Diversity within organisations is something that is talked about in many guises, but for a marketing team, it can be especially important from the view of utilising different personalities and backgrounds. Diversity in marketing helps to create a team that drives creativity and innovation instead of one that over time becomes stale or trapped in a fixed mindset of ‘this is the way things have always been’. People from different backgrounds, professionally and personally, will have developed different ways of thinking and taking action due to their unique experiences throughout their education and careers, as well as naturally having different strengths/thought processes. An environment that is unchallenging and unchanging is not only detrimental to the marketing programme but it can also create a feeling of lack of progression for the individual, as well as the team. In a marketing week survey
*, nearly 70% of marketing employees stated a lack of opportunity to progress as the main element when considering a career change.
Flexibility and strong values
While there is a growing demand for flexibility in work hours and location, it’s a fine art to execute this correctly. It can increase employee performance and satisfaction in one fell swoop but just being flexible is no guarantee of this. For marketing professionals in particular, belief in the brand and strong internal messaging, along with trust and autonomy can lead to improved retention, attraction and performance.
Most employees value a healthy work-life balance but for many professionals, flexible working doesn’t necessarily mean working fewer hours – particularly if you are part of a start-up or rapidly evolving business. Our latest trends research has revealed that over half of Generation FL-X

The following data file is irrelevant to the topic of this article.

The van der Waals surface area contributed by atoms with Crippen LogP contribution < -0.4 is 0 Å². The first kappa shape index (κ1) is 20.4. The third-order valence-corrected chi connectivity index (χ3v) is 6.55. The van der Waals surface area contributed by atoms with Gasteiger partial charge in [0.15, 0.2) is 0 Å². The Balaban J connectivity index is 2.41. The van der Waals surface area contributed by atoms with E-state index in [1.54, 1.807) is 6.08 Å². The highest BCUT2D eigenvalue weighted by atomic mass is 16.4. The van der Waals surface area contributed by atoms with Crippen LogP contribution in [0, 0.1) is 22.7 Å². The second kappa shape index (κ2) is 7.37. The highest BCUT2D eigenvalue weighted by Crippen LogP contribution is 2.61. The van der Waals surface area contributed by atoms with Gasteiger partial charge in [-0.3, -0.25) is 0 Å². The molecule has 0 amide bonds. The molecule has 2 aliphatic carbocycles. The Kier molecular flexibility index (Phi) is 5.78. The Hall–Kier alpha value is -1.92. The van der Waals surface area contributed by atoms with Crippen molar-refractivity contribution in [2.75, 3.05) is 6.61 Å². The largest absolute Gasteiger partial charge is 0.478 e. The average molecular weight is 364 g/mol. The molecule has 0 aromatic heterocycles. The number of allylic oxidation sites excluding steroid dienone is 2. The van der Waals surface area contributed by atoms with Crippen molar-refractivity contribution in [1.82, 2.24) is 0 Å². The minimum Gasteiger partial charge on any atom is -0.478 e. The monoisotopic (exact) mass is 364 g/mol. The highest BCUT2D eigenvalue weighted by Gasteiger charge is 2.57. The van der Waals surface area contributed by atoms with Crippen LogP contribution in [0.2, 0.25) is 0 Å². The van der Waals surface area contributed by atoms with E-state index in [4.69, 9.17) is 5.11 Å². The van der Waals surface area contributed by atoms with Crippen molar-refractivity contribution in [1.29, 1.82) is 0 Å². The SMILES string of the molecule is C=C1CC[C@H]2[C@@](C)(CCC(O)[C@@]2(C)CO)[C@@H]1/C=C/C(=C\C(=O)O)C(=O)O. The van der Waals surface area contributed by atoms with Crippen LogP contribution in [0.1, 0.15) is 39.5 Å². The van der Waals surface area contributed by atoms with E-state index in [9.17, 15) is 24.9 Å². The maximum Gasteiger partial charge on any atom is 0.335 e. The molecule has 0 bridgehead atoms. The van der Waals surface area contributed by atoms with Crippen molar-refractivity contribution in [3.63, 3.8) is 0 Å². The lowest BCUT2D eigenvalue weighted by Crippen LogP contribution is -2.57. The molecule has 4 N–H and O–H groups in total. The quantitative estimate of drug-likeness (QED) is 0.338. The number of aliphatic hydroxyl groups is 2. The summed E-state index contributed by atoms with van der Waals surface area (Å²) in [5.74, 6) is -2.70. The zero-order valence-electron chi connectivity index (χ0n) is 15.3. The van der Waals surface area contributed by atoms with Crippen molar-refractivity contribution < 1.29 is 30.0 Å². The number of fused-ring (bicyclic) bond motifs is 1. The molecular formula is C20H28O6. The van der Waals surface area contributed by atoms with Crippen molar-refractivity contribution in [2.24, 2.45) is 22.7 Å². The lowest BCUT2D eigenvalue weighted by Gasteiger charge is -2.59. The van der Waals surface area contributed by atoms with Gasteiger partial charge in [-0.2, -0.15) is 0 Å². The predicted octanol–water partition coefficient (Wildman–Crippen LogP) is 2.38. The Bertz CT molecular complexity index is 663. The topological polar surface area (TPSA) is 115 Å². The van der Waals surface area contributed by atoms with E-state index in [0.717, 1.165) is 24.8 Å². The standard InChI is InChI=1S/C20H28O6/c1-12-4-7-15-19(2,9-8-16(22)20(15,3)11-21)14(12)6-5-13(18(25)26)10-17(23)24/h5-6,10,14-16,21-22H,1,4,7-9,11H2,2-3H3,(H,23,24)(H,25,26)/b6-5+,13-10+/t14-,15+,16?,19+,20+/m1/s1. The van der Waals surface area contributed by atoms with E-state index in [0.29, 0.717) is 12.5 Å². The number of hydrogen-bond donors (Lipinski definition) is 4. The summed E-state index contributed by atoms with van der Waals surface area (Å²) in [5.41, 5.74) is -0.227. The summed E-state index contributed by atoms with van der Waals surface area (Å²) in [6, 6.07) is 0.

(those aged 18-27) expect flexible working to be offered by employers as a standard. Employees want to be trusted to get their work done with the freedom of not being fixed to a desk for what can sometimes be an arbitrary time frame. There are, of course, reports about reduced hours increasing productivity and it’s something to be taken seriously, though it needs to be very carefully applied. Where employees have a genuine passion for the brand and believe in what the company is trying to achieve, they are most often highly engaged in their tasks during work hours and so also tend to have a high output on a consistent basis whilst working with flexibility and freedom.
Well-thought, tailored job descriptions
For the majority of the top brands we work with (both large and small), there is a common theme that clearly distinguishes their job adverts - they communicate what the business is trying to achieve clearly. Their overall values and purpose for the company and the role are communicated well, both internally and externally. For marketing candidates, a good job description translates to a company that cares about the way they recruit, that wants to increase communication with their employees and a business that is genuinely excited about what they do and what they are trying to achieve. Job adverts, to marketing professionals, are likely to be used as an indicator of how much thought and importance the company places on their own marketing and communications teams on a day-to-day basis. The same applies to strong branding in general, 20% of companies
with a good employer brand for marketers, view external advertising as being a key element for employee retention and attraction.
There are many elements that need to come together to increase retention, some simple and some far more complex. But to summarise it; mirror your external messaging and quality of customer care internally. If you want your customers to stay and you want to attract the best talent, then shift your focus to your current employees.